April 5, 2011
Romeo Delangis had to wake up at 6:30 a.m. Monday and eat his breakfast an hour earlier than usual.
One of the 78-year-old Caledonia man's five children — daughter Michelle — had to come to his room at McMaster University Medical Centre on Sunday and pack up his clothes, shaving kit, toiletries. His slippers and glasses were packed in a plastic bag that sat on his bed.
Delangis was one of 63 adult patients Mac transferred to the Juravinski, Hamilton General and St. Joseph's hospitals. The move was part of Hamilton Health Science's Access to the Best Care (ABC) plan that includes closing MUMC's emergency department and all in-patient care to adults effective Monday.
Monday morning also marked the first day the new urgent care centre opened on Main Street West. By mid-afternoon the centre, which is intended to treat non-life threatening injuries and illnesses, had seen 23 patients.
The big move started at 8 a.m. sharp, with rows of awaiting stretchers, nurses paramedics and ambulances at the main lobby. Transfers were timed every four minutes and the last patient was transferred out at 12:05 p.m.
Health Care Relocations, a Peterborough company that also handled the Juravinksi move last year, will be paid roughly $150,000 for their work.
Like the 62 other patients, Delangis's transfer team included a nurse in charge of his care at MUMC, a nurse that accompanied him on the ambulance ride and a nurse who took over his care at the new hospital. His family had to wait until 5 p.m. to visit him in his new room.
At 8:30 a.m. he was transferred from his bed on the fourth floor of MUMC, taken on a stretcher downstairs to an awaiting ambulance and driven to the Juravinski Hospital, where he was settled in a fourth-floor room with a view of construction, and on clear days, the escarpment.
He said the ride was bumpy and he joked it seemed to take so long that they should have had time to stop at Tim Hortons for a coffee.
"I don't think they could have done it any better," Delangis said.
He was well informed of the process and never felt nervous, he said.
Since his wife died a few years ago, the grandfather of 11 lives alone in an apartment in Caledonia. After Christmas he started feeling very weak, so on Jan. 8 he decided to go to emergency. Doctors discovered a mass in his colon. Then they found an aneurysm in his chest.
He was transferred to the General for the aneurysm surgery, then to MUMC for the colon.
Delangis said he's starting to feel better and he wants to go home. But it will be another week at least.
"This is my first time in hospital in 55 years," he said.
But Delangis said he's happy and comfortable to be at the Juravinski — two of his kids were born there and he's been many times as a volunteer driver for a senior's assistance program.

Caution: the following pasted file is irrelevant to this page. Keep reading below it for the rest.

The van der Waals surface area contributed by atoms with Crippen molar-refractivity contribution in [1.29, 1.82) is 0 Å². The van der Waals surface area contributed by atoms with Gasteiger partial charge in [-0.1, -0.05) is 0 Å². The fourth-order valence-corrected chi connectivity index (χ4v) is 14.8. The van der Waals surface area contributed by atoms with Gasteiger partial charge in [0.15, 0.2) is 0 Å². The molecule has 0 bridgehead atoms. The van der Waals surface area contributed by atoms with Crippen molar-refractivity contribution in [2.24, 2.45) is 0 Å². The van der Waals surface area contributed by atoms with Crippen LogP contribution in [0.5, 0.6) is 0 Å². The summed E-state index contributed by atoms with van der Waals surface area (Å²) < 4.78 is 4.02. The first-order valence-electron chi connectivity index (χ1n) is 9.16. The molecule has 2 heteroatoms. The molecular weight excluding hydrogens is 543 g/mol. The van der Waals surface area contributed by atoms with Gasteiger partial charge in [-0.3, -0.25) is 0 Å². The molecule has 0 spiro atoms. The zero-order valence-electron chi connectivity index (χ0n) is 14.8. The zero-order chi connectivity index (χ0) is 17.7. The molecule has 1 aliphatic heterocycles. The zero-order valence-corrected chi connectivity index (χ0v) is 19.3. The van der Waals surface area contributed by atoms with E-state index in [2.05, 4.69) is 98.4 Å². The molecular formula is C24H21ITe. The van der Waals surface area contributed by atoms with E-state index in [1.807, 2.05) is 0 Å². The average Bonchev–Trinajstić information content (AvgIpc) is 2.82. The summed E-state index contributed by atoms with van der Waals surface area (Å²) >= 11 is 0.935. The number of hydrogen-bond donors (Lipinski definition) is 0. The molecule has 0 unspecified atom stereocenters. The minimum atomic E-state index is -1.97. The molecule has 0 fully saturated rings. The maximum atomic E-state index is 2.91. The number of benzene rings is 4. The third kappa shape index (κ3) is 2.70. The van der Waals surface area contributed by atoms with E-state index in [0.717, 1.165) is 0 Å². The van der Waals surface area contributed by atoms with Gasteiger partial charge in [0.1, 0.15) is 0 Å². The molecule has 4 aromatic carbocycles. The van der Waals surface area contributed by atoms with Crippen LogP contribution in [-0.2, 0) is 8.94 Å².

Brenda Flaherty, HHS executive vice-president of clinical operations said the move happened smoothly because of planning and teamwork.
"Right from the beginning it's going like clockwork," she said.
For more than a week all Hamilton hospitals have been meeting to co-ordinate care to minimize some of the acutely ill patients from having to go through a move.
They saw a significant drop in the number of adult patients that came into their ER in the days leading up to the controversial change.
"It's bittersweet, for many of the teams at the McMaster site they have worked hard together for years and years and years," she said. "Some of those team members will be relocated together up at other sites, but for some they've had different relocations."
This sentiment was very clear as the last intensive care unit patient was rolled out just before 11 a.m.
"It's an emotional day," said David St. Amant, MUMC's outgoing ICU manager who moved into the same position at the Juravinski.
"It's a challenging journey."
It's fitting that the attending physician for that last shift in the ICU was Dr. Kieran Killian, the same doctor that opened the ward nearly four decades ago, he said.
Matt Scaum, a register nurse in the ICU, worked extensively on preparing for the move. He too is going to the Juravinski.
The day was busy, but everybody was ready to go, he said. In the end ICU had only four patients to transfer, since two others were transferred over the weekend.
At the urgent care centre, clinical manager Kelly O'Connor said she is encouraged by patient behaviour. They saw all age range of patients and a vast range of illnesses and injuries — everything from colds, to rashes to strained muscles and joints.
"People are getting it," she said.
Amanda Canning strained her back and was one of the first patients at the centre Monday morning. She also came back in the afternoon for an ultrasound.
"If I went to the ER, I'd be waiting all day," she said, adding that the centre is beautiful and clean.
About the move
- 97 in-patient beds moved from MUMC to the Juravinski, Hamilton General and St. Joseph's hospitals
- 63 patients moved from MUMC to three other hospitals
- 2,000 pieces of equipment moved
- 19 transport vehicles and 15 teams of four to 14 co-ordinated the move
- 19 MUMC doctors moving
- 59 staff to the General; 185 staff to the Juravinski; five staff to St. Joseph's; four staff to new Urgent Care Centre
- 19 health care staff are coming from other hospitals to MUMC